As Christine Vendel reported over the weekend, Kansas City's homicide clearance rate has dropped this year. The overall rate is 56 percent, but that includes homicides from past years solved in 2010. If you consider only 2010 homicides, the clearance rate is about 41 percent. (The number of homicides is actually a little below the last couple of years.)
It's a good article, but two things really struck me as interesting ...
1. KCPD is thinking about restructuring how its homicide unit operates because detectives can get overwhelmed by the workload.
Day- and night-shift detectives investigate all deaths, including natural, accidental and suicidal. But if they come across a homicide without a known suspect, they call in murder squad detectives, who focus on “whodunit” homicides.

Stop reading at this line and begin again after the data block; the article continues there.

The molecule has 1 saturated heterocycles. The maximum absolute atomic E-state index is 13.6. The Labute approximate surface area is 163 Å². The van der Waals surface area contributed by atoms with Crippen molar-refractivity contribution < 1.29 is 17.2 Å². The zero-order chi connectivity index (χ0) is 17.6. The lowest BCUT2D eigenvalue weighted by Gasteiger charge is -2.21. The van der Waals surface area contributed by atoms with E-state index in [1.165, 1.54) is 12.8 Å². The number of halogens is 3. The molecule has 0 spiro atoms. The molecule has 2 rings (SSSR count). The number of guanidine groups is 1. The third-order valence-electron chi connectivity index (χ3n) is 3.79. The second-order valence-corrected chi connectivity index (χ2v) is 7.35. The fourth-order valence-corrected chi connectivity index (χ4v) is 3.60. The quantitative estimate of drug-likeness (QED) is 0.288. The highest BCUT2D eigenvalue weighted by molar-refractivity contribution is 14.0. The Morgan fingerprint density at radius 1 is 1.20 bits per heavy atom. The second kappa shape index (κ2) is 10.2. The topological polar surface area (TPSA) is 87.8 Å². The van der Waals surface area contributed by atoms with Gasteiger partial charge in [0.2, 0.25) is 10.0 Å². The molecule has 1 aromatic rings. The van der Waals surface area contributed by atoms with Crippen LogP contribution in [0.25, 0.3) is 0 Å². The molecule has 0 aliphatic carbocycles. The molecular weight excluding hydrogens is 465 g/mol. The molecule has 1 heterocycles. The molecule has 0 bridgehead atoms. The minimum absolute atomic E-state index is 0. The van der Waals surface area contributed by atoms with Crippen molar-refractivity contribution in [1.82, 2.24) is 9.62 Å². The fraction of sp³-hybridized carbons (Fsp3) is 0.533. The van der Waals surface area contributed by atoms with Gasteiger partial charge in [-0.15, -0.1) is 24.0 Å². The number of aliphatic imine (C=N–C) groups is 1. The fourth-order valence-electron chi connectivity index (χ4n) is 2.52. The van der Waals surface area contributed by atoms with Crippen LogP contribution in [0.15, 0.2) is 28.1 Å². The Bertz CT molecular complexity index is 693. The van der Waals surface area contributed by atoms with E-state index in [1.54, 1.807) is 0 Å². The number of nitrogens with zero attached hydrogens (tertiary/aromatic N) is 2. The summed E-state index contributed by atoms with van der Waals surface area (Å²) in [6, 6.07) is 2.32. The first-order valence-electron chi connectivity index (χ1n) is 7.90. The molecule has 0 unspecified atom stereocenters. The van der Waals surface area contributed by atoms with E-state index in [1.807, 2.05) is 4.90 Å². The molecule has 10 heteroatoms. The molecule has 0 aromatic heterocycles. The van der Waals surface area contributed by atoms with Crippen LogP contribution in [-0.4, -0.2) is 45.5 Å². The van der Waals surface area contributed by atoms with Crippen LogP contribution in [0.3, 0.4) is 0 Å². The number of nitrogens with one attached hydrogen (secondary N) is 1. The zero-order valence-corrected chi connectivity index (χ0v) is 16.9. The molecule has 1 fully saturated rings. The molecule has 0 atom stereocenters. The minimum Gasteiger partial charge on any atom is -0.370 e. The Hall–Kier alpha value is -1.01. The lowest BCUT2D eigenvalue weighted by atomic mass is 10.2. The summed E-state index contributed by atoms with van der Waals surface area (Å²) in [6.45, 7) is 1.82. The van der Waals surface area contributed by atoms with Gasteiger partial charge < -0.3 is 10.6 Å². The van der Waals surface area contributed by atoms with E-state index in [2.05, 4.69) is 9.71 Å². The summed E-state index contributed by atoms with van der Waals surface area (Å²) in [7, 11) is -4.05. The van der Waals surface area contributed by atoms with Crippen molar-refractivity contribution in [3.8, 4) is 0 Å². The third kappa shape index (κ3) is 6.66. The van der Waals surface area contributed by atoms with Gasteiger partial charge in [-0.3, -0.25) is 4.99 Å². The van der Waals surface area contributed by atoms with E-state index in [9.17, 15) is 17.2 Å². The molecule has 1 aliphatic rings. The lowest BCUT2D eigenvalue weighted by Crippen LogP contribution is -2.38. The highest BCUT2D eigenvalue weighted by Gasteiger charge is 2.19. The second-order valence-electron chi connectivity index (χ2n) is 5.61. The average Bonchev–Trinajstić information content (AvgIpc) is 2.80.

The concept works well when killings are spaced out. But when they occur on the same day or in consecutive days, detectives can be overwhelmed and understaffed.
2. Another big reason for a lower clearance rate is the fact that more killings involve drugs, gangs or robberies -- cases where there's no obvious tie between the victim and the murderer. (Compared to, say, domestic-violence homicides.)